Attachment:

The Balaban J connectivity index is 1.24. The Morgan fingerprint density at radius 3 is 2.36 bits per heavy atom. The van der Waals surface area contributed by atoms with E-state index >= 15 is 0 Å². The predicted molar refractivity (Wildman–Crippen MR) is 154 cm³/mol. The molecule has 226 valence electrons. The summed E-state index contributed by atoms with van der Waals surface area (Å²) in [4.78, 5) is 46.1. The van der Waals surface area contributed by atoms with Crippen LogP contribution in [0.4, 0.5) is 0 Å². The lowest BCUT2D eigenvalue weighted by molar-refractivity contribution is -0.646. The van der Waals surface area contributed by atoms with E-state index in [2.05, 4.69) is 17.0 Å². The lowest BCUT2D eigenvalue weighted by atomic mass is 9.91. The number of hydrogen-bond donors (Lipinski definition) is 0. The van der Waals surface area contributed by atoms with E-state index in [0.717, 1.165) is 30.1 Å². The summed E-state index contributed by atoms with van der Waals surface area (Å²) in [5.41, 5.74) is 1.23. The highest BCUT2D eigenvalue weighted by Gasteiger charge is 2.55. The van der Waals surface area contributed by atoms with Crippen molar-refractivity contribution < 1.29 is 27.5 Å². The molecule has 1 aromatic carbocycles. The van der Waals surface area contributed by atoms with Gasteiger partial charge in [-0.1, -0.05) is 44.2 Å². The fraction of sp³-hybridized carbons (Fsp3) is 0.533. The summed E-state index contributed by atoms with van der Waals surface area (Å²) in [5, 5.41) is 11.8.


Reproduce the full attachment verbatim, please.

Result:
The Balaban J connectivity index is 1.24. The Morgan fingerprint density at radius 3 is 2.36 bits per heavy atom. The van der Waals surface area contributed by atoms with E-state index >= 15 is 0 Å². The predicted molar refractivity (Wildman–Crippen MR) is 154 cm³/mol. The molecule has 226 valence electrons. The summed E-state index contributed by atoms with van der Waals surface area (Å²) in [4.78, 5) is 46.1. The van der Waals surface area contributed by atoms with Crippen LogP contribution in [0.4, 0.5) is 0 Å². The lowest BCUT2D eigenvalue weighted by molar-refractivity contribution is -0.646. The van der Waals surface area contributed by atoms with E-state index in [2.05, 4.69) is 17.0 Å². The lowest BCUT2D eigenvalue weighted by atomic mass is 9.91. The number of hydrogen-bond donors (Lipinski definition) is 0. The van der Waals surface area contributed by atoms with E-state index in [0.717, 1.165) is 30.1 Å². The summed E-state index contributed by atoms with van der Waals surface area (Å²) in [5.41, 5.74) is 1.23. The highest BCUT2D eigenvalue weighted by Gasteiger charge is 2.55. The van der Waals surface area contributed by atoms with Crippen molar-refractivity contribution < 1.29 is 27.5 Å². The molecule has 1 aromatic carbocycles. The van der Waals surface area contributed by atoms with Gasteiger partial charge in [-0.1, -0.05) is 44.2 Å². The fraction of sp³-hybridized carbons (Fsp3) is 0.533. The summed E-state index contributed by atoms with van der Waals surface area (Å²) in [5, 5.41) is 11.8.